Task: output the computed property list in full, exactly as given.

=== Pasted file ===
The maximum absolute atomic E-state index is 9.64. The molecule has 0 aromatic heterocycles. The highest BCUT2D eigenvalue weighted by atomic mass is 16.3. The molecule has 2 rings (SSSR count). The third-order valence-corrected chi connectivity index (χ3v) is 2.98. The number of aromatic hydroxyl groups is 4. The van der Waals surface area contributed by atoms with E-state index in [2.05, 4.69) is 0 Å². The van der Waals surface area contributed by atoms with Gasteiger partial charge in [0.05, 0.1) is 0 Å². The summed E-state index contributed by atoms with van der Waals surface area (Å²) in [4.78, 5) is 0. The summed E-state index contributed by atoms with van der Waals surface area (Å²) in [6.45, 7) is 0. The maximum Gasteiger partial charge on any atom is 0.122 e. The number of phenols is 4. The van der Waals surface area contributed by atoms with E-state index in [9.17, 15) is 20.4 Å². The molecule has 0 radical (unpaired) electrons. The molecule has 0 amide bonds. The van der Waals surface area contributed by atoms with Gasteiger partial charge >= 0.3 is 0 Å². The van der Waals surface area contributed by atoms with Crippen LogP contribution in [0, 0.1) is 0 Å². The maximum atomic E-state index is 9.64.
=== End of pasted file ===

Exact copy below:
The maximum absolute atomic E-state index is 9.64. The molecule has 0 aromatic heterocycles. The highest BCUT2D eigenvalue weighted by atomic mass is 16.3. The molecule has 2 rings (SSSR count). The third-order valence-corrected chi connectivity index (χ3v) is 2.98. The number of aromatic hydroxyl groups is 4. The van der Waals surface area contributed by atoms with E-state index in [2.05, 4.69) is 0 Å². The van der Waals surface area contributed by atoms with Gasteiger partial charge in [0.05, 0.1) is 0 Å². The summed E-state index contributed by atoms with van der Waals surface area (Å²) in [4.78, 5) is 0. The summed E-state index contributed by atoms with van der Waals surface area (Å²) in [6.45, 7) is 0. The maximum Gasteiger partial charge on any atom is 0.122 e. The number of phenols is 4. The van der Waals surface area contributed by atoms with E-state index in [9.17, 15) is 20.4 Å². The molecule has 0 radical (unpaired) electrons. The molecule has 0 amide bonds. The van der Waals surface area contributed by atoms with Gasteiger partial charge >= 0.3 is 0 Å². The van der Waals surface area contributed by atoms with Crippen LogP contribution in [0, 0.1) is 0 Å². The maximum atomic E-state index is 9.64.